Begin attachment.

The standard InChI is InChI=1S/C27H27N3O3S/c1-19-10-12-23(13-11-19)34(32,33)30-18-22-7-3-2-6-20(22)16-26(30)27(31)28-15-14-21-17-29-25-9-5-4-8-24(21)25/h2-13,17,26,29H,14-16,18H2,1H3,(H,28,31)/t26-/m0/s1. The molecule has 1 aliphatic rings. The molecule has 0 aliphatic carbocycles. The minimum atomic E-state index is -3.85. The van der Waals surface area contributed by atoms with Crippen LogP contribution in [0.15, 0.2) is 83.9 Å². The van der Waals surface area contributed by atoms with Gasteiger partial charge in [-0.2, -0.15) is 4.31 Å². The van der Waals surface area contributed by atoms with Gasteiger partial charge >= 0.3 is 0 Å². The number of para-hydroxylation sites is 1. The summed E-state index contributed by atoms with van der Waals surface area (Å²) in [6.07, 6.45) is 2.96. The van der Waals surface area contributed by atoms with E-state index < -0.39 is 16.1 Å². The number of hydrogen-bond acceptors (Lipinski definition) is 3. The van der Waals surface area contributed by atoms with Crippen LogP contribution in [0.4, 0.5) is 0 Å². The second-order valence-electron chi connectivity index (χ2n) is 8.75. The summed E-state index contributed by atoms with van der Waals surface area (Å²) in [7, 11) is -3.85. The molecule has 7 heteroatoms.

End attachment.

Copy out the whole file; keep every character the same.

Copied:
The standard InChI is InChI=1S/C27H27N3O3S/c1-19-10-12-23(13-11-19)34(32,33)30-18-22-7-3-2-6-20(22)16-26(30)27(31)28-15-14-21-17-29-25-9-5-4-8-24(21)25/h2-13,17,26,29H,14-16,18H2,1H3,(H,28,31)/t26-/m0/s1. The molecule has 1 aliphatic rings. The molecule has 0 aliphatic carbocycles. The minimum atomic E-state index is -3.85. The van der Waals surface area contributed by atoms with Crippen LogP contribution in [0.15, 0.2) is 83.9 Å². The van der Waals surface area contributed by atoms with Gasteiger partial charge in [-0.2, -0.15) is 4.31 Å². The van der Waals surface area contributed by atoms with Gasteiger partial charge >= 0.3 is 0 Å². The number of para-hydroxylation sites is 1. The summed E-state index contributed by atoms with van der Waals surface area (Å²) in [6.07, 6.45) is 2.96. The van der Waals surface area contributed by atoms with E-state index < -0.39 is 16.1 Å². The number of hydrogen-bond acceptors (Lipinski definition) is 3. The van der Waals surface area contributed by atoms with Crippen LogP contribution in [0.4, 0.5) is 0 Å². The second-order valence-electron chi connectivity index (χ2n) is 8.75. The summed E-state index contributed by atoms with van der Waals surface area (Å²) in [7, 11) is -3.85. The molecule has 7 heteroatoms.